Magazine article Marketing

Change the Subject

Magazine article Marketing

Change the Subject

Article excerpt

FMCG marketers are finding there is a huge demand for their skills and experience, especially in newly deregulated areas.

In this business it is always wise to have an eye on your next move. Marketers are notorious for their promiscuity in the jobs market and few stay with a company for more than five years.

For most marketers, the easiest job switch is to a rival in the same sector. But for the more adventurous, there are now far more opportunities to take marketing skills into entirely new areas. In many cases, employers are actively seeking marketers with experience of a different sector, as they are eager to tap into some new and potentially challenging ideas.

If you are in FMCG, the possibilities are particularly attractive, as some recent high-profile job changes testify. Paul Murray's move from Kellogg to Shell, Tim Yates's from Guinness to One 2 One, and John Hardie's from Procter & Gamble to ITV are just three examples of marketers specifically targeted for their FMCG skills.

The biggest demand for FMCG experience is coming from areas where deregulation or intensified competition have put marketing at the top of the agenda, notably utilities, telecoms and media.

"It's a very exciting phase for marketers," says Steve Cuthbert, director-general of the Chartered Institute of Marketing. "FMCG marketers are in a prime position to bring marketing into the armoury of companies now open to competition. It's a very aggressive market."

And, because these sectors are exploring new territory, the marketing is a lot less shackled by process and heritage than it is in FMCG, and is a lot more dynamic and outward-looking. For anybody who trained in the marketing academies of Unilever and Procter & Gamble, where the job is all about process and doing it by the book, the blank canvas presented by sectors still cutting their marketing teeth is highly attractive.

"I wouldn't have got this scope and influence elsewhere," says Jon Kinsey, director of marketing and strategy for British Gas Trading. Kinsey joined six months ago from Camelot and previously worked at Hasbro Bradley, Colgate-Palmolive and Heinz (see box).

"The radical change British Gas is going through has an impact on the here and now. It would normally take me two years to do in FMCG what I've done here in the past six months. It's a great place to be. It's scary but I'd recommend it to anybody," he says.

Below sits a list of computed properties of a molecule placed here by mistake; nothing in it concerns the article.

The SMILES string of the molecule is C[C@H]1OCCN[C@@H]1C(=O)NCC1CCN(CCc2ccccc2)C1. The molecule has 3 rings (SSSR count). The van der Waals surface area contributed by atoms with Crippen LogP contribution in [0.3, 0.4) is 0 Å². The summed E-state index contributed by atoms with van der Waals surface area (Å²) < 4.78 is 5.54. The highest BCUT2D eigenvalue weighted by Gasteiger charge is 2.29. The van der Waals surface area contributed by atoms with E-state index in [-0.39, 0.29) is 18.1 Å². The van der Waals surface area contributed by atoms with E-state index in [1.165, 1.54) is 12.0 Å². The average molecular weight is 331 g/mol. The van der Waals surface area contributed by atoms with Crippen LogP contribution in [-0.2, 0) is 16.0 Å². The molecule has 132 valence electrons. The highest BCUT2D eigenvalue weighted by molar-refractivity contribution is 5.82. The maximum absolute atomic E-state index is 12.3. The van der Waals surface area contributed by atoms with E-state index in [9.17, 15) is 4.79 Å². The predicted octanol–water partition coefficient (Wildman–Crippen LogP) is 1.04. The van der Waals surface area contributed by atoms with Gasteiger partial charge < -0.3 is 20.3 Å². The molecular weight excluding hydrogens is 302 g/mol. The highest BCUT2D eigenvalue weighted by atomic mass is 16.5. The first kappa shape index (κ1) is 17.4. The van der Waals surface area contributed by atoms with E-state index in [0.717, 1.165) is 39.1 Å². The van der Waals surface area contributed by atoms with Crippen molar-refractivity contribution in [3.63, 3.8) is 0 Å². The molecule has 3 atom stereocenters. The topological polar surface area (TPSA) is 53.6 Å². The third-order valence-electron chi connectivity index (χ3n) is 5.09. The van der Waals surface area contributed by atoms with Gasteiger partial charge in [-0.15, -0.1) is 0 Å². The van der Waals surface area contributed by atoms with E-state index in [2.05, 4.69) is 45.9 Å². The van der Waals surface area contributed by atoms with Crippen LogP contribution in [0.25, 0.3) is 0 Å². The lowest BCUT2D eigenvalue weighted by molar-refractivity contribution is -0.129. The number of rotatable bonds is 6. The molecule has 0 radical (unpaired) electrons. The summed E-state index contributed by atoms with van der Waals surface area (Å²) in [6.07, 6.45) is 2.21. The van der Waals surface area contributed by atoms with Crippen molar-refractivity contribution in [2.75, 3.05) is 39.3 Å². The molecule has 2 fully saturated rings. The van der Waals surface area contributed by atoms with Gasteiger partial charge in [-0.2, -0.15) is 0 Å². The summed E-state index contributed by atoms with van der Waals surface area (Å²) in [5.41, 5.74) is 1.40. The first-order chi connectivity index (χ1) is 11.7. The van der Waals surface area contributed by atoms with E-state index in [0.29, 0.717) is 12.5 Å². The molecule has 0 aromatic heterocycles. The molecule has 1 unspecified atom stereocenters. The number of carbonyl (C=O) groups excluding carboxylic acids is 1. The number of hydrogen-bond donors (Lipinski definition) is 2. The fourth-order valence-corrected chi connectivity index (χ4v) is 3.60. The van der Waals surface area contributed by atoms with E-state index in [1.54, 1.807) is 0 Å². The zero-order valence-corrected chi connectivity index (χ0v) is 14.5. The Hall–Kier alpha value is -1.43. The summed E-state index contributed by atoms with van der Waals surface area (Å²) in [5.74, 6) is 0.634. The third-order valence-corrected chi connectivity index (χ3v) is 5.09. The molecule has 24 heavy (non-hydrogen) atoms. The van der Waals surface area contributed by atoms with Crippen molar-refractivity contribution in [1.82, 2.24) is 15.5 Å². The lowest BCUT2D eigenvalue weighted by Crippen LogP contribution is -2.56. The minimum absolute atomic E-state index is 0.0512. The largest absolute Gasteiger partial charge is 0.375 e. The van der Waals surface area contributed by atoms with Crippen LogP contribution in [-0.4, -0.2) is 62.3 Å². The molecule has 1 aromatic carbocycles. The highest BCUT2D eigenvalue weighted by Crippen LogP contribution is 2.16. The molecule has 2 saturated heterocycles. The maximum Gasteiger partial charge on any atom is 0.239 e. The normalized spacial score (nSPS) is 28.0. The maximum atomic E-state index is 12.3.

When recruiting to fill the post, British Gas Trading specifically looked for a marketer with an FMCG background, knowing that such a candidate could adapt their skills.

In the know

"Many of these companies have got to create brands and the strongest brand experience is found in the FMCG sector, so these people are being wooed," explains Russell White, director with marketing and search selection company Lloyd Group. "They are also commercially astute and understand that TV advertising isn't the only way."

From his side of the fence, White has experienced some resistance from potential candidates, but mainly from younger marketers still wedded to climbing up the FMCG career ladder and driving a global brand. "It's partly an image issue," he says. "When working for a utility company, you're not necessarily going to be noticed, or that's what they think."

He has far greater success with more mature candidates, who have been through the mill of training at blue-chip companies and are ready to make a break.

One such marketer is Josh Herlihy, executive commercial director of Eurostar, who is using his international commercial experience, gained at Unilever and The Body Shop, in conducting relationships with third parties and partners such as Eurotunnel, SNCF and Belgian Railways.

Herlihy joined Eurostar direct from Body Shop International, where he was general manager global sales, but has spent most of his career at Unilever.

"My move from international commercial businesses with strong brands might appear unusual but it's logical," he says. …

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